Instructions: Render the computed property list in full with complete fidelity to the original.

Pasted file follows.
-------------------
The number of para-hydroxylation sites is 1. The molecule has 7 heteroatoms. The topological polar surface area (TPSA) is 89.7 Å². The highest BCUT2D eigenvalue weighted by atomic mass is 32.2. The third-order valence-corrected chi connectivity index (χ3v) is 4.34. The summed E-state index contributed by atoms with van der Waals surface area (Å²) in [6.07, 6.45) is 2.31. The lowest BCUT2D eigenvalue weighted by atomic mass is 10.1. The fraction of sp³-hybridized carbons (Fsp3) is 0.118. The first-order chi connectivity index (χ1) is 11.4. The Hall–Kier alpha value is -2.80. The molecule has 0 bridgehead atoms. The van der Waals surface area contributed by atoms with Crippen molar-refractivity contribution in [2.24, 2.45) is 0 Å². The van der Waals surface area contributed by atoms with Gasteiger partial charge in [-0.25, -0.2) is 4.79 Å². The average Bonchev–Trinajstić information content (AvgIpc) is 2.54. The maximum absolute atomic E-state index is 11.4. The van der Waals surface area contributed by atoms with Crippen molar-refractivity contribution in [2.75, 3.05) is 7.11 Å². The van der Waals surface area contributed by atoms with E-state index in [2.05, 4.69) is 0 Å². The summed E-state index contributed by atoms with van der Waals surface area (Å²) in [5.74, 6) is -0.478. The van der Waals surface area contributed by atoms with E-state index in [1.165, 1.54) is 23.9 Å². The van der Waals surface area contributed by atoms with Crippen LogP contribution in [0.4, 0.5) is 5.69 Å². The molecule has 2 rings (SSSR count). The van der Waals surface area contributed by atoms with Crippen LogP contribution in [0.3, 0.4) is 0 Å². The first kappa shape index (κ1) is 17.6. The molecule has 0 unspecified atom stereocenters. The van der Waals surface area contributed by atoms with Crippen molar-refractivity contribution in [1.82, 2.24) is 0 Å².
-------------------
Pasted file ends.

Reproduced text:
The number of para-hydroxylation sites is 1. The molecule has 7 heteroatoms. The topological polar surface area (TPSA) is 89.7 Å². The highest BCUT2D eigenvalue weighted by atomic mass is 32.2. The third-order valence-corrected chi connectivity index (χ3v) is 4.34. The summed E-state index contributed by atoms with van der Waals surface area (Å²) in [6.07, 6.45) is 2.31. The lowest BCUT2D eigenvalue weighted by atomic mass is 10.1. The fraction of sp³-hybridized carbons (Fsp3) is 0.118. The first-order chi connectivity index (χ1) is 11.4. The Hall–Kier alpha value is -2.80. The molecule has 0 bridgehead atoms. The van der Waals surface area contributed by atoms with Crippen molar-refractivity contribution in [2.24, 2.45) is 0 Å². The van der Waals surface area contributed by atoms with Gasteiger partial charge in [-0.25, -0.2) is 4.79 Å². The average Bonchev–Trinajstić information content (AvgIpc) is 2.54. The maximum absolute atomic E-state index is 11.4. The van der Waals surface area contributed by atoms with Crippen molar-refractivity contribution in [2.75, 3.05) is 7.11 Å². The van der Waals surface area contributed by atoms with E-state index in [2.05, 4.69) is 0 Å². The summed E-state index contributed by atoms with van der Waals surface area (Å²) in [5.74, 6) is -0.478. The van der Waals surface area contributed by atoms with E-state index in [1.165, 1.54) is 23.9 Å². The van der Waals surface area contributed by atoms with Crippen LogP contribution in [0.4, 0.5) is 5.69 Å². The molecule has 2 rings (SSSR count). The van der Waals surface area contributed by atoms with Crippen LogP contribution in [0.3, 0.4) is 0 Å². The first kappa shape index (κ1) is 17.6. The molecule has 0 unspecified atom stereocenters. The van der Waals surface area contributed by atoms with Crippen molar-refractivity contribution in [1.82, 2.24) is 0 Å².